Who is the greatest Chinese leader of the past century?
Kerry Brown says the underrated Chiang Ching-kuo probably most deserves the accolade
With Xi Jinping dreaming of a Chinese renaissance and Ma Ying-jeou battling for final support for a landmark services trade deal with the mainland that might make or break his legacy, perhaps now is a good time to ask who in the Greater China area will be rated well in the decades ahead.
Who is the best leader the region has had over the past 100 years, that can set a sort of benchmark for modern leaders to emulate? Americans undertake this sort of survey of their presidents every few years. Usually, Abraham Lincoln or George Washington come top. In the UK, post war, Clement Attlee usually gets the highest marks. How about Greater China? How do we rank the leaders there?
Sun Yat-sen would be a first choice for many: founder of modern Chinese nationalism, the first real leader to articulate some sense of China's modern identity, and one of the leading forces behind the establishment of the Republican era. But Sun's main weakness would be a failure to truly deliver anything, despite his emotional appeal. President for merely a month, he was too peripatetic to rank as a great leader, and he would be too idiosyncratic to copy.
For many on the mainland, their vote would go to Mao Zedong . Winner of the civil war, ruler of China from 1949 till his death in 1976, he regarded himself on a par with the greatest leaders of the past. But historians are proving less charitable, even in China, and his legacy, however impressive, is likely to remain contentious. His signature schemes, from the Great Leap Forward to the Cultural Revolution, were marred by vast human suffering. It is likely that he will be recalled more as a dictator than a positive historic force.
Does that mean that Chiang Kai-shek needs to carry the vote? Chiang has undergone an impressive rehabilitation in recent years, internationally and on the mainland. He is regarded as the leader who led the main Chinese armies to fight against staggering odds with the Japanese and prevailed. Oxford historian Rana Mitter, in a recent book, has made a powerful case for why Chiang should get a better rating.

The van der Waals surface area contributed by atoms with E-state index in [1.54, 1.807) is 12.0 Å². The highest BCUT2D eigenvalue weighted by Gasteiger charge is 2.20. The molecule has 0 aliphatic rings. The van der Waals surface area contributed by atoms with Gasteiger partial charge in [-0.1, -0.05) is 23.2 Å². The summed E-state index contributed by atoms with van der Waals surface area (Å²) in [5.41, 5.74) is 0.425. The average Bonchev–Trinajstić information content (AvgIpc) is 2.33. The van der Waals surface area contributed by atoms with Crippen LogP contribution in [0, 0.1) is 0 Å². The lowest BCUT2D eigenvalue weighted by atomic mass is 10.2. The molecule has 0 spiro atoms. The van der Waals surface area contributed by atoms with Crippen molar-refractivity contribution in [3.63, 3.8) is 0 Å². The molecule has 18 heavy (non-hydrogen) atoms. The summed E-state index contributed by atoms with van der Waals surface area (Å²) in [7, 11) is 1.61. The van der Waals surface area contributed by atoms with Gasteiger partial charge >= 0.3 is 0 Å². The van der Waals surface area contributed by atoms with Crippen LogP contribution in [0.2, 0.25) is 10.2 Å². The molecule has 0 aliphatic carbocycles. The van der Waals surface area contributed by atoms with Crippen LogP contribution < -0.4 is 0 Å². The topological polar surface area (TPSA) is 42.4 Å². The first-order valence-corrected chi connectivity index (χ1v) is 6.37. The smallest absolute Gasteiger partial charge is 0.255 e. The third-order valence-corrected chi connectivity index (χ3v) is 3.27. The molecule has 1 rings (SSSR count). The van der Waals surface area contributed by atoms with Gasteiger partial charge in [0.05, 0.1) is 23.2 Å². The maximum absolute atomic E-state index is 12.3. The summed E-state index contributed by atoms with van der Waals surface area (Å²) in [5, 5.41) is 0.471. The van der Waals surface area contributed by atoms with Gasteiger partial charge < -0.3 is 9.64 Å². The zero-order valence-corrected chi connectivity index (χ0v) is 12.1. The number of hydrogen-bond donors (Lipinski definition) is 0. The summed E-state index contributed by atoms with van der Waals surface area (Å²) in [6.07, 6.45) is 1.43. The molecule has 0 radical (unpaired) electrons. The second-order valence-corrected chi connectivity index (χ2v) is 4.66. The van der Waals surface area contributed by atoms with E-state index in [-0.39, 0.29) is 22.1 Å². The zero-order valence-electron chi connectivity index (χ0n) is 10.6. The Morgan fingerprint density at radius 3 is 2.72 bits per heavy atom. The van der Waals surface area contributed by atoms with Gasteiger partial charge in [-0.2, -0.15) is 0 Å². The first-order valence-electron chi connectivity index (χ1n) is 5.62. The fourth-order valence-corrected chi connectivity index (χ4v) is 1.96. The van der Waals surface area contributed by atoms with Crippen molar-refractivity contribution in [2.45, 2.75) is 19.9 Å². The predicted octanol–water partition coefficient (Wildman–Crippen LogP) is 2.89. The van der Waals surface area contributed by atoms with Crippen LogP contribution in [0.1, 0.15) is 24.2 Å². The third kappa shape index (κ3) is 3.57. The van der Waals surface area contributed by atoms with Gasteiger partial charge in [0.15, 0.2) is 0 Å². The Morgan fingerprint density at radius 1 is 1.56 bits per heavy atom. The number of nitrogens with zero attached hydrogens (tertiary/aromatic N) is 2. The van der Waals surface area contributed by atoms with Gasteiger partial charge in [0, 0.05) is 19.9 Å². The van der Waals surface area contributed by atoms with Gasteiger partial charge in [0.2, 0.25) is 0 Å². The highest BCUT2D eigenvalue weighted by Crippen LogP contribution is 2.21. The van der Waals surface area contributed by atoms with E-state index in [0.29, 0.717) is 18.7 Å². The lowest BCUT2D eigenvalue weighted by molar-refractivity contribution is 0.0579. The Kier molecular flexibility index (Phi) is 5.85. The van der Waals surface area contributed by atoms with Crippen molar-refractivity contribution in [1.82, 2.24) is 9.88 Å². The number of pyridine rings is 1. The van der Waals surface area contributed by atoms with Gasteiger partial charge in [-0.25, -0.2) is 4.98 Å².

But Chiang's failure to win the civil war from 1946, the corruption and economic mismanagement of China under his rule, and the brutal suppression of rebellion in Taiwan in 1948 are hard to ignore. Like Mao, Chiang will be an important historical figure, but it is hard to see him being accorded the label of greatness.
This seemingly leaves Deng Xiaoping to carry the day. The architect of reform and opening up, the man who cleaned up much of the mess created by late Maoism, Deng is largely recognised today as starting the greatest economic transformation in human history. Surely these are qualifications for historic greatness? Ezra Vogel's monumental biography of Deng makes clear how significant his contribution to China and the world was.
But there are also caveats. The handling of June 4, 1989 will remain a major sticking point, and Deng's refusal to countenance true political reforms alongside economic ones may well loom as a larger failure of vision in the years ahead. Deng may well be judged as the man who had the chance to truly radically change China so it had a more sustainable system of governance, but instead banked everyone on one tactic, that of economic reform - a tactic that proved hugely successful for a few decades, but then left later leaders stuck in dreadful quandaries.
Has Greater China truly had no leaders we can accord the description "great" to? Do we really have a group of leaders who have had massive historic impact, but whose failures were often as impressive as their victories?
One man perhaps does deserve the epitaph. He is someone rarely on the top lists, but I think his achievement will be enduring and will increase in significance as the years press on. This is Chiang Ching-kuo, president of the Republic of China for a decade till his death in 1988, and son of Chiang Kai-shek. The younger Chiang's claim to the title is a simple one; he instigated and implemented the hardest reform a leader can accomplish, that of fundamental political change. He did it with barely a drop of blood, and he laid the basis for a stable system that will outlast the fierce protests in Taipei over the past few weeks.
Chiang's achievement was all the more astonishing in view of the low regard for him during his father's life. He was seen as a playboy, someone with no real ability who would be hard put to handle his father's immense legacy when he died in 1975. But Chiang Ching-kuo responded to the sort of challenges that caused unrest and bloody protests in pre-democratic South Korea with pragmatism, and also a sense of vision.
If historic figures were like companies on the stock exchange, and I was asked today where to put my money on assets that were almost certainly to rise handsomely in the years ahead, then Chiang is where I would place my bet.
Kerry Brown is executive director of the China Studies Centre and professor of Chinese politics at the University of Sydney